You must collect and keep organized records of consumer transactions, your accounting and other financial information documents.
Provide proof of payment documentation
You must provide your consumers with a receipt that includes:
- your business name, address, telephone number and licence number
- the date when payment is received
- the customer’s name and address
- the description of services including travel date
- the amount of money received, refunded or outstanding, with the itemized purchase price for the travel services
Keep current records of your trust account
You must keep proper records for your trust account – this includes money deposited, all disbursements, account balance, and balance for each customer where money has been deposited into the trust account where funds must be kept separate and apart from the business’s transactions.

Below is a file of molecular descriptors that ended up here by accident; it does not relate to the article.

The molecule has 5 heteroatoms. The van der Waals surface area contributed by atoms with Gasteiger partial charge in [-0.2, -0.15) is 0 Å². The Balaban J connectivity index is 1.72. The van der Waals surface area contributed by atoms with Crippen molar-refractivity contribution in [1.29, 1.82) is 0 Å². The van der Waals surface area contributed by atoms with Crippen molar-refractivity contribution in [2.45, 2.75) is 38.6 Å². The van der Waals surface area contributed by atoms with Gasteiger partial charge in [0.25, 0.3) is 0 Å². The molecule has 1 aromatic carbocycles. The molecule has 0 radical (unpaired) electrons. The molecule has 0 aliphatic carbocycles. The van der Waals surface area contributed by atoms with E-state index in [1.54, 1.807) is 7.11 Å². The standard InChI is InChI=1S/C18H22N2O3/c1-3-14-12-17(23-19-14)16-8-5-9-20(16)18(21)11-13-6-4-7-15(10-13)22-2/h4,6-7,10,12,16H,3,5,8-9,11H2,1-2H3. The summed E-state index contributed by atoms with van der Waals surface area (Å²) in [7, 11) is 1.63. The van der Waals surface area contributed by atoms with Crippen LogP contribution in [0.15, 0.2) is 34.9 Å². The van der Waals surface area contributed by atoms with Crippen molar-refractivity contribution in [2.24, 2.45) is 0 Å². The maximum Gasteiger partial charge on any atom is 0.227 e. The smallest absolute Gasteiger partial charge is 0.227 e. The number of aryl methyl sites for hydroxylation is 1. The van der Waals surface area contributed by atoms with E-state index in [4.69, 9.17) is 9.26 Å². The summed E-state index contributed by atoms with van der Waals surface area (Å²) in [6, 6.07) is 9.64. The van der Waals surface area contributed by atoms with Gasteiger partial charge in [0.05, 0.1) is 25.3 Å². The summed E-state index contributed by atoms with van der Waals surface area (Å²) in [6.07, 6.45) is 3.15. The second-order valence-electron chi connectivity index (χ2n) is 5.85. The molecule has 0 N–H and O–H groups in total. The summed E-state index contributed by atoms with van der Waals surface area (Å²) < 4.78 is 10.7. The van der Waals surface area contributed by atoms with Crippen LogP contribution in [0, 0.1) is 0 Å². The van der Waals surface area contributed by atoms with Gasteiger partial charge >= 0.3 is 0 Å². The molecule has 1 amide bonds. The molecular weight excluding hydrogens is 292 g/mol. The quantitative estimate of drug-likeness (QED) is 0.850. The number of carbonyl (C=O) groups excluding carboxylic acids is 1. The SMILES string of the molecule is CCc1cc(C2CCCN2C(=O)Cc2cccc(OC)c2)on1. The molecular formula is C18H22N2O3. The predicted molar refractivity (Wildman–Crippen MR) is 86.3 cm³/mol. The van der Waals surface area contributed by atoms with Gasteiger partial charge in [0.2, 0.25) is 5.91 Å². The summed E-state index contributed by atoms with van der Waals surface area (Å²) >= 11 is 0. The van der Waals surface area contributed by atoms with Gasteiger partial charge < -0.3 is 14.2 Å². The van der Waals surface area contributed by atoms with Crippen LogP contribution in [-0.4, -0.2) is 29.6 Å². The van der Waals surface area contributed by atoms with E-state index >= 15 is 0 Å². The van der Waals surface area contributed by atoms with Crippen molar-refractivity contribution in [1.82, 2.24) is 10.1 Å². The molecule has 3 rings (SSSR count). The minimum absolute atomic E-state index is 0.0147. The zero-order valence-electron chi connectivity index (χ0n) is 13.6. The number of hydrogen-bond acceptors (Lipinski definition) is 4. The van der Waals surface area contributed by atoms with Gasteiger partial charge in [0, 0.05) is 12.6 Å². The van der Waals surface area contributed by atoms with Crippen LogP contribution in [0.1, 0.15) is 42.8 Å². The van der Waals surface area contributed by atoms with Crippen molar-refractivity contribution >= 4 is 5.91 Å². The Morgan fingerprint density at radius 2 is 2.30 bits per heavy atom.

Read the Travel Industry Regulation, section 13.
Understand your contract obligations
When you book travel for your customers, that’s a contract. Your receipts/invoices are a key element of your contract with your customers. As a BC travel agent or wholesaler, there are specific contract rules in BC that you must follow.
Understand our inspections process
We perform routine, random, follow-up and complaint-based inspections of all our regulated businesses to ensure they comply with the law.
Find out what to expect and how to prepare for an inspection.
Do not engage in deceptive or unconscionable acts
By law, you must not engage in deceptive or unconscionable acts.
Read the Business Practices and Consumer Protection Act, section 4.